May 28, 2010 Ned Campbell Uncategorized
The “members only” signs that line the road winding up to hole 1 of the Skaneateles Country Club did not apply Monday May 24, as golfers chipped for charity at the annual Charity Golf Tournament.
“I think it’s a wonderful networking situation,” said volunteer Jo Werner. “You bring people from the community in from all walks of life and they come together because they care about the community and doing good things.”
According to Skaneateles Area Chamber of Commerce Executive Director Sue Dove, the tournament raised approximately $12,000 for local projects — $3,600 will go to the Skaneateles Chamber’s Economic Development/Community Docks Program, $3,600 to the Skaneateles Lions Scholarship Program and $4,800 to Tri-County Lakes Pure Water Association for milfoil eradication.
Jo Werner’s husband, Bob, is treasurer of the Tri-County Association.
“I met some people that I know have been very interested in the milfoil situation, and I met them today,” Jo Werner said.
The tournament was put on by the Skaneateles Area Chamber of Commerce and the Lions Club.
“Five or six years ago we decided to merge our tournaments into one and work together, and it’s worked out great,” Dove said. “We have a lot more manpower, and plus, there’s just so many tournaments out there that we thought it was just easier on the community, on all our sponsors, to not be asking twice.”
The tournament’s cash prizes of $200 went to the winning teams in three divisions. Winners in the men’s were Dan Michael, David Wood, Jim Navarra and Chris Welch; in the mixed, Larry Rothenberg, Jake Rothenberg, John Menapace and Amy Menapace; and in the women’s, Eloise Luchsinger, Sandra Schmidt, Candace Searing and Dove.
Larry Palmieri won $345 in the 50/50 raffle and donated it all back to milfoil eradication.
In a day of contests, none were more enticing than the one being monitored by Bob Werner. As a volunteer, his task for the day was to watch the first hole for a hole-in-one — good for a prize of $10,000.
He sat at eye level with the hole throughout the day, set up about 200 yards from the tee, perfectly content to keep his expectations low.
“I don’t think you get more than one hole-in-one or two holes-in-one in the whole county all summer long,” Bob Werner said.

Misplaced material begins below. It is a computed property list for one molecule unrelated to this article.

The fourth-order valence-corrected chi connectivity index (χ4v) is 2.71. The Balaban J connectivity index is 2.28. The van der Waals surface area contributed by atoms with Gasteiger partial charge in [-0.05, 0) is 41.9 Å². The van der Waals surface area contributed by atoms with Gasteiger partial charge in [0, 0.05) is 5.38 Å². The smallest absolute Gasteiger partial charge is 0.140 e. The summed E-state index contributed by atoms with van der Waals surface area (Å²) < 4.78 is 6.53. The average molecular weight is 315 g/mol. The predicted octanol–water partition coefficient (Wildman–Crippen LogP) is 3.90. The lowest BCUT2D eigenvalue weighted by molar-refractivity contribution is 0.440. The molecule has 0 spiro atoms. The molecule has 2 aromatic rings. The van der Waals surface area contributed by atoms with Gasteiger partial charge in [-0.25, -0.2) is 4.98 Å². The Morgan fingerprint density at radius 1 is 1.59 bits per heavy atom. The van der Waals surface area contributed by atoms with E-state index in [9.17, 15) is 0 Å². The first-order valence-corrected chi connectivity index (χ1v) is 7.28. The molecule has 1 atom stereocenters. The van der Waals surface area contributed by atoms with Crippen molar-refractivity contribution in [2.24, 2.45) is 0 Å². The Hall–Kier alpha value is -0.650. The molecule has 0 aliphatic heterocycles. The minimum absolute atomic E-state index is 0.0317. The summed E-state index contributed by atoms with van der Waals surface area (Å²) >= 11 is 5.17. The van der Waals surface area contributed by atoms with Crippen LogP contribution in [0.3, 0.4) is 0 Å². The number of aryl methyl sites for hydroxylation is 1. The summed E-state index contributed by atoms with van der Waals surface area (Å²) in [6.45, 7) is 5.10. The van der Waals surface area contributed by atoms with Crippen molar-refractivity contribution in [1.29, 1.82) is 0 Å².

“It just happens often enough that you feel like, well, there’s a chance,” he added, before likening hitting a hole-in-one to winning the lottery.
Bob Werner was optimistic, however, about clearing Skaneateles Lake of its remaining milfoil. He said the Milfoil Eradication Project, now in its fourth year, has worked its way down the lake and only has a few miles at the south end left to clear. The milfoil at the north end of the lake is more difficult to get to, but he feels its removal is within reach.
“If we get enough funding, we should be able to finish off this year,” he said.
A former science professor at SUNY-ESF, Bob Werner spoke of the milfoil removal process. About 15 divers, funded by the eradication project, pull the milfoil out at the root. Then they place the “little root ball” in a hose.
“When you get the roots going, all the rest of the plant just goes zipping up with it. And it works,” he said.
Milfoil reproduces by a process of fragmentation, so by removing it in its entirety, there is no chance of the plant spreading.
“We know how to do this removal, and the lake is low enough in nutrients that the milfoil should not come back real quickly,” Bob Werner said. “I think we can get it under control and keep the lake really pristine.”
After a sunny day of golf, participants were welcomed inside for a free wine tasting courtesy of Anyela’s Vineyards. It was also cocktail hour at the bar, where local band Tumbleweed Jones was setting up to take the stage.
The music was provided free of charge, but, according to lead singer and guitarist Dave “Wally” Walton, the gig had its perks.
“This is the only way we’d ever get in the place,” Walton said before the show.
While Tumbleweed Jones has been around for nearly 20 years, Walton said they have started to gel recently. They were asked to play by tournament chair Randy Stockweather after performing one Thursday at the Blue Water Grill, a weekly gig they have had since February.
“We thought this was a good way to keep the momentum going and, you know, play in front of a bunch of people who could potentially hire us,” Walton said.